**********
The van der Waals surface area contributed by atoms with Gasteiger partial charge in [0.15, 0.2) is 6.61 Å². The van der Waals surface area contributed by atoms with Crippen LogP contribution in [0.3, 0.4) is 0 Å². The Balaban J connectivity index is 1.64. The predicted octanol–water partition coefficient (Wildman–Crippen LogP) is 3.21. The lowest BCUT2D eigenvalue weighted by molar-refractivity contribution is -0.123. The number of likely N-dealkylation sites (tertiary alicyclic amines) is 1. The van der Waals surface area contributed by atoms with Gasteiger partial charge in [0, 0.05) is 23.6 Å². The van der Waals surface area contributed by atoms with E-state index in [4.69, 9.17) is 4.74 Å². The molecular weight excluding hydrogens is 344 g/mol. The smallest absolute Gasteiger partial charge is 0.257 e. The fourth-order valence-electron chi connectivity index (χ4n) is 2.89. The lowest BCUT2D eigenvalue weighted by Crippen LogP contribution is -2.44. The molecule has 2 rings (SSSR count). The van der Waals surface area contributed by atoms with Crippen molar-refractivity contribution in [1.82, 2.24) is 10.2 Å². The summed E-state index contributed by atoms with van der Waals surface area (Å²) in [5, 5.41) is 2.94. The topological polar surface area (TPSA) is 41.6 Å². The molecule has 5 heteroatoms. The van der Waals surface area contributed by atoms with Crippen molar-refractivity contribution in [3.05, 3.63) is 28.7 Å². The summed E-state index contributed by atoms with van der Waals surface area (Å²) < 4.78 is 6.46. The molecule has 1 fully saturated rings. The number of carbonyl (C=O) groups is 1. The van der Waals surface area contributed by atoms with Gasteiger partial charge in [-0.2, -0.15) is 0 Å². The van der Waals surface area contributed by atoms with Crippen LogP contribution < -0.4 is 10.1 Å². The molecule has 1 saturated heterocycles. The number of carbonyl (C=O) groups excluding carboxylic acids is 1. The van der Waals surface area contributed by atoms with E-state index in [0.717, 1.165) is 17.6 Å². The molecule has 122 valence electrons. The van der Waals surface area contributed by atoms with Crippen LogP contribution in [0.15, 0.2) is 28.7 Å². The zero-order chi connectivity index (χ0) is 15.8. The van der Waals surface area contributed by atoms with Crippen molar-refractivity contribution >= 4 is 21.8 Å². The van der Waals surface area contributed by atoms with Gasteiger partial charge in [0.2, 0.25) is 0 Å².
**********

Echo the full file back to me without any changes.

The van der Waals surface area contributed by atoms with Gasteiger partial charge in [0.15, 0.2) is 6.61 Å². The van der Waals surface area contributed by atoms with Crippen LogP contribution in [0.3, 0.4) is 0 Å². The Balaban J connectivity index is 1.64. The predicted octanol–water partition coefficient (Wildman–Crippen LogP) is 3.21. The lowest BCUT2D eigenvalue weighted by molar-refractivity contribution is -0.123. The number of likely N-dealkylation sites (tertiary alicyclic amines) is 1. The van der Waals surface area contributed by atoms with Gasteiger partial charge in [0, 0.05) is 23.6 Å². The van der Waals surface area contributed by atoms with E-state index in [4.69, 9.17) is 4.74 Å². The molecular weight excluding hydrogens is 344 g/mol. The smallest absolute Gasteiger partial charge is 0.257 e. The fourth-order valence-electron chi connectivity index (χ4n) is 2.89. The lowest BCUT2D eigenvalue weighted by Crippen LogP contribution is -2.44. The molecule has 2 rings (SSSR count). The van der Waals surface area contributed by atoms with Crippen molar-refractivity contribution in [1.82, 2.24) is 10.2 Å². The summed E-state index contributed by atoms with van der Waals surface area (Å²) in [5, 5.41) is 2.94. The topological polar surface area (TPSA) is 41.6 Å². The molecule has 5 heteroatoms. The van der Waals surface area contributed by atoms with Crippen molar-refractivity contribution in [3.05, 3.63) is 28.7 Å². The summed E-state index contributed by atoms with van der Waals surface area (Å²) < 4.78 is 6.46. The molecule has 1 fully saturated rings. The number of carbonyl (C=O) groups is 1. The van der Waals surface area contributed by atoms with Gasteiger partial charge in [-0.2, -0.15) is 0 Å². The van der Waals surface area contributed by atoms with Crippen LogP contribution < -0.4 is 10.1 Å². The molecule has 1 saturated heterocycles. The number of carbonyl (C=O) groups excluding carboxylic acids is 1. The van der Waals surface area contributed by atoms with E-state index in [0.717, 1.165) is 17.6 Å². The molecule has 122 valence electrons. The van der Waals surface area contributed by atoms with Crippen LogP contribution in [0.15, 0.2) is 28.7 Å². The zero-order chi connectivity index (χ0) is 15.8. The van der Waals surface area contributed by atoms with Crippen molar-refractivity contribution >= 4 is 21.8 Å². The van der Waals surface area contributed by atoms with Gasteiger partial charge in [0.2, 0.25) is 0 Å².